Carroll Co. well contamination case testimony continues

MTBE, linked to cancer in lab animals, from gas station detected in wells

April 09, 2010|By Brent Jones | brent.jones@baltsun.com

A Carroll County jury is expected to continue hearing evidence next week in a class action lawsuit accusing a local oil company of polluting water wells with an additive linked to cancer in lab animals.

At least a half dozen Finksburg residents are suing Tevis Oil Inc. after methyl tertiary butyl ether, or MTBE, detected in gasoline at a company-owned Shell station at Suffolk Road and Route 140 was found to have affected 23 neighboring wells in 2002.

Witnesses for the plaintiffs were called this week in the case, which accuses Tevis of negligence, trespass and nuisance. The plaintiffs say Tevis knew for years that the hazardous chemicals were present at the Shell station and had escaped as liquid and vapor.

Defense attorneys, who started calling witnesses last week, are arguing that the company did everything in its power to fix the problem after it was discovered, and that its actual effect on the residents is unclear.

Testimony is expected to finish April 16, with closing arguments following and the case going to the jury by by April 19 , according to Howard Goldberg, lead attorney for Tevis Oil.

Plaintiff's attorney Bruce Hill, of the Peter G. Angelos law firm, said the lawsuit is for an unspecified amount.

MTBE is a suspected carcinogen whose effects in drinking water have not been determined. It was detected at or above the reportable level — 20 parts per billion — in water at the Tevis station site and in the neighboring wells, according to county health officials. The state's environmental department later identified the station as the source of pollution in the wells.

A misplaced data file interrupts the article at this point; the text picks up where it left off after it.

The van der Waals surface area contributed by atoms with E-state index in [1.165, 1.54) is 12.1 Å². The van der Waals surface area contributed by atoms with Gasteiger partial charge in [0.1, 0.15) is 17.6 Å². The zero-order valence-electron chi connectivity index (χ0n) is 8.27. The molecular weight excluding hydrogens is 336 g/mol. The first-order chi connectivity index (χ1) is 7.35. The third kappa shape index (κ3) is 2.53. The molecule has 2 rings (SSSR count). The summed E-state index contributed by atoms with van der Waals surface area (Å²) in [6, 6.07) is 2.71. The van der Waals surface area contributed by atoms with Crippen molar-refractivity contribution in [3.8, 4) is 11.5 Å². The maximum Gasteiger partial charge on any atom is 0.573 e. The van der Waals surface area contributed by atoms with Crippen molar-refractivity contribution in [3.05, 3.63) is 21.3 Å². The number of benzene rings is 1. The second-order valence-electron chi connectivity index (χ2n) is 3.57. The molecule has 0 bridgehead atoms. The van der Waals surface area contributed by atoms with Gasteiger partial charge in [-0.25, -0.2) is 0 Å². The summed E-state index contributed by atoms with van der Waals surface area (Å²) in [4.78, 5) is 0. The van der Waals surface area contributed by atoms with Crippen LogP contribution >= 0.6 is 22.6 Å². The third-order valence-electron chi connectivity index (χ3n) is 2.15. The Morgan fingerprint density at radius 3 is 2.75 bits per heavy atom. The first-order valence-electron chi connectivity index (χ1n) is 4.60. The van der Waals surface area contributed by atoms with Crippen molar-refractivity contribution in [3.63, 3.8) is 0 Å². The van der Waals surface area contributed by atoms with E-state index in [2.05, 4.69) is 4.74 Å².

But county officials at the time praised Tevis' response, which included providing bottled water to residents and volunteering to pay for the installation of a filtration system at a day care center across Route 140 from the station. Tevis also installed carbon-filtration systems that have lowered the readings on concentrations of MTBE in water at the station, according to the county health department.

MTBE makes gasoline burn more cleanly, and it was required in 1990 by the U.S. Environmental Protection Agency in states like Maryland that have high levels of ozone pollution in the summer. But studies on inhaling MTBE in large doses have shown that it causes cancer in laboratory rats.

Some people exposed to MTBE while pumping gasoline, driving their cars, or working in gas stations have reported having headaches, nausea, dizziness and mental confusion, according to the state Department of Environment, but the actual levels of exposure in those cases are unknown.

And while the additive did make the air cleaner, officials said, it has raised concerns about water pollution in recent years. This has resulted in stricter requirements by the Department of the Environment for gasoline stations across the north-central areas of the state, where underground water is drawn from fractured rock.

MTBE is no longer used in gasoline sold in Maryland. Refineries voluntarily stopped using it in 2006 after several states banned the additive and multiple lawsuits were filed.

Last year, a Baltimore County jury awarded more than $150 million to residents who sued Exxon Mobil over a 2006 leak at an Exxon station in Jacksonville. About 26,000 gallons of gasoline seeped into groundwater.

Two years ago, 12 major oil companies, including BP, Shell, Sunoco and Chevron, agreed to pay $423 million to settle MTBE-related lawsuits with 153 public water systems across the country.

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